Clarity: the Key to Perceived Truth in Business Writing
Worrisome new research out of New York University and the University of Basel indicates that imprecise business writing and jargon isn't merely annoying and meaningless. They can also be perceived as lying to certain readers.
The study shows that when you want to feel believable and trustworthy, concrete language works well. Jargon was most highly mistrusted.
Psyblog explored this study more in specific sentence tests. Compare these two sentences:
- Hamburg is the European record holder concerning the number of bridges.
- In Hamburg, one can count the highest number of bridges in Europe.
Although these two sentences seem to have exactly the same meaning, people rate the second as more true than the first. It's not because there is more detail in the second—there isn't. It's because it conjures a simple, unambiguous, and compelling image: you counting bridges.
As PsyBlog explains, there are several reasons easy-to-picture language equals believable language:
- Our minds process concrete statements more quickly, and we automatically associate quick and easy with true.
- We can create mental pictures of concrete statements more easily. When something is easier to picture, it’s easier to recall, so seems more true.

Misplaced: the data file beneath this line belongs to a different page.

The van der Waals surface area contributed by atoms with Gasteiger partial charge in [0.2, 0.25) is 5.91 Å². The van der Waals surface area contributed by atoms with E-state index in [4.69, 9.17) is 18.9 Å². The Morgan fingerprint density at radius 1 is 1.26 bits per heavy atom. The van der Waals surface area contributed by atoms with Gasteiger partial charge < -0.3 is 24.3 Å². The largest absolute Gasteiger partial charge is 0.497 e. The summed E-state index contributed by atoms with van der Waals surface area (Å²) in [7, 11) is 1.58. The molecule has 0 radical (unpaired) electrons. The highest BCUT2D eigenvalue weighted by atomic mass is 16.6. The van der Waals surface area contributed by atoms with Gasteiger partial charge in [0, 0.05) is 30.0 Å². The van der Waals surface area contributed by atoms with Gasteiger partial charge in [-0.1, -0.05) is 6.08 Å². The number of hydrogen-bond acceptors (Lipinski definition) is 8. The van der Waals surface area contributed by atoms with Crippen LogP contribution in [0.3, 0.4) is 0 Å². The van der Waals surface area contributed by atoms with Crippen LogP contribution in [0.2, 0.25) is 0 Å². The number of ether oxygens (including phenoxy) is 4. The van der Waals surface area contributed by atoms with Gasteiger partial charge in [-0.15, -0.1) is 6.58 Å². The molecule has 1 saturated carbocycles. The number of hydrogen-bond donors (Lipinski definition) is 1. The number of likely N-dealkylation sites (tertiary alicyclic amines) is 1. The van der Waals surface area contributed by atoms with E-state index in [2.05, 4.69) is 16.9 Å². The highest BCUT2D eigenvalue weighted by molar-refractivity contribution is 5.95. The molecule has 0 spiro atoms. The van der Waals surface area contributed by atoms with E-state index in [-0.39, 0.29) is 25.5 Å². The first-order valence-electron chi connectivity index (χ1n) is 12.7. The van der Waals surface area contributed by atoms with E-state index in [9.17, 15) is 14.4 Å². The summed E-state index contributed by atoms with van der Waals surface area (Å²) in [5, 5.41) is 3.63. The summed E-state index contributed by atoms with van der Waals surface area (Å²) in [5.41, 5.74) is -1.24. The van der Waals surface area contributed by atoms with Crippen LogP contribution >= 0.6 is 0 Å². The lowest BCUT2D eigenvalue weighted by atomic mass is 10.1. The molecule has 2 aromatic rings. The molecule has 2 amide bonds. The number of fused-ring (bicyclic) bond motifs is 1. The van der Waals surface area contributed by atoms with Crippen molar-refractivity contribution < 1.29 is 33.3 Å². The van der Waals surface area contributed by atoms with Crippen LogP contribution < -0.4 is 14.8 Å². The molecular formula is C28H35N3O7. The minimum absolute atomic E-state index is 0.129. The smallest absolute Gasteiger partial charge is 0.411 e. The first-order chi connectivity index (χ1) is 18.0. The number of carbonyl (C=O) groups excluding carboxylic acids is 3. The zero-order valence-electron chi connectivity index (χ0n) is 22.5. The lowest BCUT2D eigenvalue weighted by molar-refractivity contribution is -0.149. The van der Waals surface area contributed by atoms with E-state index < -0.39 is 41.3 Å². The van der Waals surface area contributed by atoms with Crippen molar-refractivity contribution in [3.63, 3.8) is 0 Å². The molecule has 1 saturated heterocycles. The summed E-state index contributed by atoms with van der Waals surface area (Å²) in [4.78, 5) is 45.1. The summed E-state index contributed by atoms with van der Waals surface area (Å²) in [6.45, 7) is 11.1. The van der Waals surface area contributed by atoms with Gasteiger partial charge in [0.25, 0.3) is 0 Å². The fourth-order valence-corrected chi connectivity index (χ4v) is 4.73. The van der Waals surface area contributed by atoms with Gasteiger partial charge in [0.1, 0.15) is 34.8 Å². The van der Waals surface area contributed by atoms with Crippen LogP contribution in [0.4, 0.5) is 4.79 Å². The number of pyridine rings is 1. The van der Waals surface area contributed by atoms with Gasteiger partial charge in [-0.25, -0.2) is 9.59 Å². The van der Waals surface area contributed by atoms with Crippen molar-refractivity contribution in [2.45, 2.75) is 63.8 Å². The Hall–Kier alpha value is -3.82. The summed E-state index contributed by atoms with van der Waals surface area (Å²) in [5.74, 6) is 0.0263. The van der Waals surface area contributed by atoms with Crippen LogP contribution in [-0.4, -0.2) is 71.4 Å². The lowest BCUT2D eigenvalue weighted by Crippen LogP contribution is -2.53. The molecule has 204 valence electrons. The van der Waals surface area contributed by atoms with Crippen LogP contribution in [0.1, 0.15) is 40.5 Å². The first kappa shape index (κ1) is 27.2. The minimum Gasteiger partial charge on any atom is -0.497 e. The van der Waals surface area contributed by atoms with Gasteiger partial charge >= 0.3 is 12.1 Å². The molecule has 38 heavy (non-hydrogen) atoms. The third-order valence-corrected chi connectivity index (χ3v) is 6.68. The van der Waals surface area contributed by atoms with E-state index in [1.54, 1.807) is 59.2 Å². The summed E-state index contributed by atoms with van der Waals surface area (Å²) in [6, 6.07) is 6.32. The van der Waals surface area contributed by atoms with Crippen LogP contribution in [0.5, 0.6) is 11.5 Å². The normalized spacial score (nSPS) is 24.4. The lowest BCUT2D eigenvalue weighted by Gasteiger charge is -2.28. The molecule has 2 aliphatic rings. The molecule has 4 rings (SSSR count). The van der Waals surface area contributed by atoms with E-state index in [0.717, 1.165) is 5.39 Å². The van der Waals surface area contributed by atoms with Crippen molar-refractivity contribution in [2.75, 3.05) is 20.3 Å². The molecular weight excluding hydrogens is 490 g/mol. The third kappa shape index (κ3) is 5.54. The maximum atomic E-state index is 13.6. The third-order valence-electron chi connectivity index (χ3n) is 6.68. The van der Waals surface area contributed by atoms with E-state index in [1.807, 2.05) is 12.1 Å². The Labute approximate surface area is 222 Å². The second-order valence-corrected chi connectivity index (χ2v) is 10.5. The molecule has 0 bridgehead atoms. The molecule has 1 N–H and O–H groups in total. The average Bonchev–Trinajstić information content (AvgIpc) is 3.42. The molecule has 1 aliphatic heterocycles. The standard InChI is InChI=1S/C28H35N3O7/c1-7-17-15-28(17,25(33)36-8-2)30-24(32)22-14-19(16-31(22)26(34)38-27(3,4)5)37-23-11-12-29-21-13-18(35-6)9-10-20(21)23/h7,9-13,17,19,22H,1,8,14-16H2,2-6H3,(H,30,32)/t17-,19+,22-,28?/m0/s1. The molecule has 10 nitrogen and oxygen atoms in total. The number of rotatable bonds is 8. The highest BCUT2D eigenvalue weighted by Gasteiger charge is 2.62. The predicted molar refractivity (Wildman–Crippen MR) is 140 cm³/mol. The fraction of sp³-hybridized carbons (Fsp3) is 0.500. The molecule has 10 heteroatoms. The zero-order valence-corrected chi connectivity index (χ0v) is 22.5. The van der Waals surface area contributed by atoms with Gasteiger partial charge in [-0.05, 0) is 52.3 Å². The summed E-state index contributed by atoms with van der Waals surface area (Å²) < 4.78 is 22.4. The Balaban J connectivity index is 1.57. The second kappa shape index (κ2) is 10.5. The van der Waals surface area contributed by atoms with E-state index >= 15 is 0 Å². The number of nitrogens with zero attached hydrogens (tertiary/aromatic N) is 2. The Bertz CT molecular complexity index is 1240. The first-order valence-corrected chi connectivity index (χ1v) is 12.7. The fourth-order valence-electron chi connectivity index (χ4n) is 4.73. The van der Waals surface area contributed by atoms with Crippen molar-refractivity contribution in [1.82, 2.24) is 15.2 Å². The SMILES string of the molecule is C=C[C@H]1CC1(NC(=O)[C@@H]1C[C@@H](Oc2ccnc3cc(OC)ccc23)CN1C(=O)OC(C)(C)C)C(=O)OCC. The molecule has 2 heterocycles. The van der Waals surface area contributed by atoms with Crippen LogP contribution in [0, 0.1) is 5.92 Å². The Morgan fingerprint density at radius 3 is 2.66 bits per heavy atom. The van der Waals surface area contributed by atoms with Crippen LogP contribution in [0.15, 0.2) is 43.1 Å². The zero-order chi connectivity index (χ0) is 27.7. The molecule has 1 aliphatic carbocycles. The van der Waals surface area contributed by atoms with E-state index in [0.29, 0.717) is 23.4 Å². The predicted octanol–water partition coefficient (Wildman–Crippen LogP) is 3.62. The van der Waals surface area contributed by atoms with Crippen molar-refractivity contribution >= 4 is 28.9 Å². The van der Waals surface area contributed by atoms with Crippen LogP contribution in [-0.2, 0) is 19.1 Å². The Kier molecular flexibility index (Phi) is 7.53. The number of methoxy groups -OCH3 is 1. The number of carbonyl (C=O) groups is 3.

- Also, when something is more easily pictured it seems more plausible, so it is more readily believed.
Abstract words are handy for talking conceptually but they are vague. Concrete words refer to something easily imagined in the real world, and they refer to it precisely. "Write faster" is specific while "benefit from better writing" could refer to anything.
If you want to be perceived as honest, use concrete words that are easy to visualize, and absolutely avoid jargon.
Unsuck It - A jargon phrase checker. Paste in your jargon phrase, and the tool will either correct it for you, or suggest other terms to avoid. Warning: the language shaping the tool is crude, but the tool is very accurate (and funny).
Gobbledygook Grader - [Update Gobbledygook Grader has been shut down] Paste full documents into this tool, and it will find all overused, jargon phrases for you.
Most recent list of reader-voted business writing jargon to avoid for 2011, with substitutions.
Writing simply, and with visual and language clarity, is much harder than overwriting. Be sure your editing time includes removing jargon, choosing evocative verbs and nouns, and eliminating fluff. Your documents will be understood, appreciated, and you will be perceived as both smart and truthful.
About the author
Mary founded Instructional Solutions in 1998, and is an internationally recognized business writing trainer and executive writing coach with two decades of experience helping thousands of individuals and businesses master the strategic skill of business writing. She excels at designing customized business writing training programs to maximize productivity, advance business objectives, and convey complex information. She holds a B.A. in English from the University of Rhode Island, an M.A. in English Literature from Boston College, and a C.A.G.S. in Composition and Rhetoric from the University of New Hampshire.